Recent rally leaves global equities more vulnerable

Todd Hoare

LGT Crestone

The MSCI World index has rallied around 16% from its mid-June lows. The S&P 500 and NASDAQ have fared even better, up 19% and 25% respectively from their June lows. For several reasons, we feel the path from here is more uncertain, and would recommend a patient approach to capital deployment.

In this Special report, we outline why we feel the recent rally leaves global equities more vulnerable near term (though less so for domestic equities). While several of our signals for moving more constructive on equities have been triggered in recent weeks, markets have rallied quickly to levels where there is arguably less valuation support. As such, we recommend taking advantage of the recent rally to lower overall equity risk exposure, where portfolio allocations have drifted above strategic allocations.

The market has already front run a ‘Fed Pivot’

Equity markets have become accustomed to central banks cutting interest rates in response to slowing economic growth. Indeed, in ‘Pavlovian’ fashion, there are precedents. Most recently, the past two hiking cycles have seen the US Federal Reserve (Fed) respond to slowing growth—and have seen it do so aggressively: Rate hikes in the middle of 2007 gave way to cuts in 2008, and more recently, the ‘Powell Pivot’ saw the Fed hike rates in December 2018 only to change course in January 2019.

However, these pivots need to be seen in the context of the inflationary regimes that presided at the time. For the better part of 30 years inflation averaged just over 2%. Indeed, the ‘Powell Pivot’ occurred when inflation was less than 2%. That is a much more palatable position to be stimulating/protecting growth compared to the current situation where inflation remains around 8-9%.

Again, global equity markets are seemingly already pricing in a Fed Pivot, as the chart below suggests. Equity markets bottomed in June as investors started to factor in Fed rate cuts in 2023 (as well as other regions). In fact, at one point, investors were factoring in more than three rate cuts to the Fed funds rate in 2023. Now they are factoring in less than two. 

Surprisingly, the market has continued to rally, despite there now being less than two rate cuts priced in. Our central case is that the path for inflation should be viewed in two stages:

  1. The path from peak inflation of more than 9% in the US to 5-6% will be comparatively easy. Easing supply chains, lower commodity prices, greater mobility, and lower aggregate demand should assist.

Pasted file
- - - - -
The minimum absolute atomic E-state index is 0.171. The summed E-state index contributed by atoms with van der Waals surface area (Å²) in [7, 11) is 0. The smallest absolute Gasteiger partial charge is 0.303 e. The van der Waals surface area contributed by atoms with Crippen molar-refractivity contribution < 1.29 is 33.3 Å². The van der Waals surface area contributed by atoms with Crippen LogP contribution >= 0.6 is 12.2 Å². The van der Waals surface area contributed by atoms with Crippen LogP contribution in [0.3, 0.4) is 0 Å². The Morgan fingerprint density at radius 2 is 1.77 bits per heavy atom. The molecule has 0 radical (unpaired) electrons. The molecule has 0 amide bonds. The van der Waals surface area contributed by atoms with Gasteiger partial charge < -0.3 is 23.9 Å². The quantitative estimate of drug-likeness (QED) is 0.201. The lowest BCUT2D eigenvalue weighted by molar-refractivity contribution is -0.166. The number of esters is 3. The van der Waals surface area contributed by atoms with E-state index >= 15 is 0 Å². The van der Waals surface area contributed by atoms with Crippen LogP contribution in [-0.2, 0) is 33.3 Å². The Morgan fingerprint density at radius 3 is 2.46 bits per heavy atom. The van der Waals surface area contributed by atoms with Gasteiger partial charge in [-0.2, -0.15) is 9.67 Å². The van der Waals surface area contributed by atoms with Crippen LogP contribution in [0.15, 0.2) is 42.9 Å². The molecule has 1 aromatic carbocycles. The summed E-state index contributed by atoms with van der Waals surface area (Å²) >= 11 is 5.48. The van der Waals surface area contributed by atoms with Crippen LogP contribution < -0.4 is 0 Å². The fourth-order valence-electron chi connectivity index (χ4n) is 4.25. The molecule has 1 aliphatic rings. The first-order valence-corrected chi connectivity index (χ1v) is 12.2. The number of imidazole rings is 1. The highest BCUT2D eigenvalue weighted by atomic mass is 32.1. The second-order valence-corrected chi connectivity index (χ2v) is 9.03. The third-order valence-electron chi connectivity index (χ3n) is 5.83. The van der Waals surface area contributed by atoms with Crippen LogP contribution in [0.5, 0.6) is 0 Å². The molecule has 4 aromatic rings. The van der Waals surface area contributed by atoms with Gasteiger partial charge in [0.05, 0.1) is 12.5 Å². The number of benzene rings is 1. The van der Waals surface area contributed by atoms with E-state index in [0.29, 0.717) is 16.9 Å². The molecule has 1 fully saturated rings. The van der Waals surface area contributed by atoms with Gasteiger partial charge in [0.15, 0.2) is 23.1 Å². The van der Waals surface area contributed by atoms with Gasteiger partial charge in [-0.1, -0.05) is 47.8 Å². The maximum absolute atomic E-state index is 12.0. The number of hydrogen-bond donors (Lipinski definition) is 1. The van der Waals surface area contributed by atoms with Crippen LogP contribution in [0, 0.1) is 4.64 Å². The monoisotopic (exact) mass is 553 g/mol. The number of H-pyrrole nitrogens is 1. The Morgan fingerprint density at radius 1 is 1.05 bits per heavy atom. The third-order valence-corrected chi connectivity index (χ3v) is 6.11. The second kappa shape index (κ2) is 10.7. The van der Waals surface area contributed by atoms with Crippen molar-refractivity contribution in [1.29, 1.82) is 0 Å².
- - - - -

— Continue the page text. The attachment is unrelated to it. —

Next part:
2. However, the path to 2%, the Fed’s mandated level, from 5% is likely to be harder. Unemployment has not been this low since the 1960s, which has resulted in wages pressure. Energy prices, which despite falling from their highs, have likely seen a structural shift higher due to security concerns and sustainability issues. And China’s zero tolerance approach to COVID is likely to see corporations, once heavily reliant on China to manufacture their products, introduce redundancy (i.e. costs) into their supply chains (i.e. moving from a ‘just-in-time’ approach to a ‘just-in-case’).

Consequently, we perceive that the hurdle for a central bank pivot is higher than is currently being priced by the market. At the very least, it appears premature, despite slowing economic activity. When viewed through the lens of trading off embedding higher inflationary expectations, or higher unemployment from near record lows, we believe central banks will show a much greater tolerance for the latter than the former.

Valuation multiples are no longer supportive

In the July edition of Core Offerings, we noted that Phase 1 of the bear market in equities had largely run its course – that is, valuations had recalibrated sufficiently in line with longer-term multiples, providing an element of valuation support (see table below). However, this was predicated upon two key nuances:

1. That current and future earnings estimates were accurate (more on that below).

2. That although the falls in forward price/earnings (P/E) multiples were in keeping with what we have seen in prior bear markets, they were still not sufficiently cheap, especially in light of the more attractive returns that were on offer in fixed income markets. 

Since the market lows, 12-month forward P/E multiples for the MSCI World, S&P 500 and NASDAQ indices have expanded by roughly 15-20%. Although investors might be tempted to suggest that current multiples are cheap relative to post-COVID peaks, it must be remembered that these multiples coincided with:

  • Nominal interest rates, globally, at the zero lower bound (i.e. zero)—not rising as they are now.
  • Historically record low negative real interest rates—not positive as they are now.
  • Quantitative easing by central banks—not quantitative tightening.
  • Record (in terms of size and quantum) fiscal stimulus—this impulse is now fading.
  • Accelerating earnings and record margins—not decelerating earnings growth (albeit resilient thus far).